Daily Management Review

Volkswagen's Head: animal tests are unacceptable


01/30/2018


Volkswagen CEO Matthias Müller said he was "stunned" by reports that the automaker had sponsored tests in which monkeys and people were exposed to toxic diesel emissions, Reuters reports.



Jon Worth via flickr
Jon Worth via flickr
Just two years after the scandal with falsification of emission data, which was dubbed "Dieselgate", Volkswagen again committed itself to reaching the essence of the offense.

The largest automaker in Europe once again attracted the attention of the public. Last week's edition of The New York Times reported that Volkswagen and other German companies BMW and Daimler funded an organization called the European Research Group on Environment and Health in the Transport Sector (EUGT) for testing.

VW CEO Matthias Müller stated after the appearance of this information that the company was once again convinced that they only have to regain the lost trust.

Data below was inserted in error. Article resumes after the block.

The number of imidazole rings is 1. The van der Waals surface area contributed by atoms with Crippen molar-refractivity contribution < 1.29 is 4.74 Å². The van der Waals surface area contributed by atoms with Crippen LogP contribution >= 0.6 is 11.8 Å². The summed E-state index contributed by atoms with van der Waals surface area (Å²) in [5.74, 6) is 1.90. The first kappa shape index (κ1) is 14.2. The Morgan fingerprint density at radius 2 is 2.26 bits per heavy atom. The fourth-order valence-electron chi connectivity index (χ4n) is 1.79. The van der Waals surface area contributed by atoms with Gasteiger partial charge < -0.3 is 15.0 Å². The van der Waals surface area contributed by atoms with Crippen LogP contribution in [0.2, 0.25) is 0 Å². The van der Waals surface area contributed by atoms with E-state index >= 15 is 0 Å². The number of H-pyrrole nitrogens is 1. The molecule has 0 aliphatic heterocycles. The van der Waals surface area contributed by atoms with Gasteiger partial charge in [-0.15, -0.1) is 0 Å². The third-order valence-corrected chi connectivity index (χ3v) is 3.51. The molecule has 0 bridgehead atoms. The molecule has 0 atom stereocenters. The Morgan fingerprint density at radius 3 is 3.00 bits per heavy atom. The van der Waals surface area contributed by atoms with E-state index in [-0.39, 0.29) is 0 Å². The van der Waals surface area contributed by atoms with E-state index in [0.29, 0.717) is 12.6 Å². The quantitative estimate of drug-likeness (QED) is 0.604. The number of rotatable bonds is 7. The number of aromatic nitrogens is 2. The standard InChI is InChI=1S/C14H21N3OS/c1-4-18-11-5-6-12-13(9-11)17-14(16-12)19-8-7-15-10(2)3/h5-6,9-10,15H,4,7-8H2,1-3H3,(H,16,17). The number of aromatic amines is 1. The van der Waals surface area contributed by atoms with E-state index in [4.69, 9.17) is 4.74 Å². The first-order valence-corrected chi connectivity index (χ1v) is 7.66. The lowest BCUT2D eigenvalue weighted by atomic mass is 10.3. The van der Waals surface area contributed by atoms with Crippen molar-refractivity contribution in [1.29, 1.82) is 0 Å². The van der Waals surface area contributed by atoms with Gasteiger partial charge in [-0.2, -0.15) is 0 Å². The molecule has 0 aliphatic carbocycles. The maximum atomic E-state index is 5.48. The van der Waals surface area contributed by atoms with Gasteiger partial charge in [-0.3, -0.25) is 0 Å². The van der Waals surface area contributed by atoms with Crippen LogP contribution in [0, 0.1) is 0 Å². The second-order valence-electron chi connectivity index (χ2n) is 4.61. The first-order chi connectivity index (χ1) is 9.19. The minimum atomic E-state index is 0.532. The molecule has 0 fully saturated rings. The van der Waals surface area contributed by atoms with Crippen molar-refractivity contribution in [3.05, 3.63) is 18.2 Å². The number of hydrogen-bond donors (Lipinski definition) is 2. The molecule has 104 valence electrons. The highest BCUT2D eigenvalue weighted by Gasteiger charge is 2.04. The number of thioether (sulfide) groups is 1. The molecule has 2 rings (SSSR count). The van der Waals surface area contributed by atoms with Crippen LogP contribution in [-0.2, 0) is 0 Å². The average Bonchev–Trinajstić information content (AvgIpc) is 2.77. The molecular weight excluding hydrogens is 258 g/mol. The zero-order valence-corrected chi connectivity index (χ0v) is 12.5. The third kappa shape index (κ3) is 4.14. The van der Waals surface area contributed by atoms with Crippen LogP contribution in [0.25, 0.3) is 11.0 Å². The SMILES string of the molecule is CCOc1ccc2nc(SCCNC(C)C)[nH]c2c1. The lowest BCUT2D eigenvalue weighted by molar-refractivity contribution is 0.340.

"The methods used by the EUGT in the United States were wrong, they were unethical and repulsive," he said. "I'm sorry that Volkswagen was involved in this issue as one of the sponsors of the EUGT."

Earlier it was reported that Volkswagen in September 2015 admitted that it installed on its cars special software that understated the data on emissions of harmful substances into the atmosphere. The Dieselgate has affected more than 11 million cars.

The then general manager of the Volkswagen Group, Martin Winterkorn, announced his resignation in connection with the scandal surrounding the software of Volkswagen cars with diesel engines that had engulfed the German concern.

In a statement on the Volkswagen website dated September 23, 2015, Winterkorn reported his responsibility as manager of the company for the violations that had occurred, and that he was retiring in the interests of the company, which must overcome the current crisis and "start everything from scratch."

In December 2016, representatives of Volkswagen said that the company agreed to buy 20 thousand vehicles and expected to amend the other 60 thousand. The settlement documents show that if the regulators do not approve the correction for all vehicles, the automaker's expenses may increase at times.

source: reuters.com






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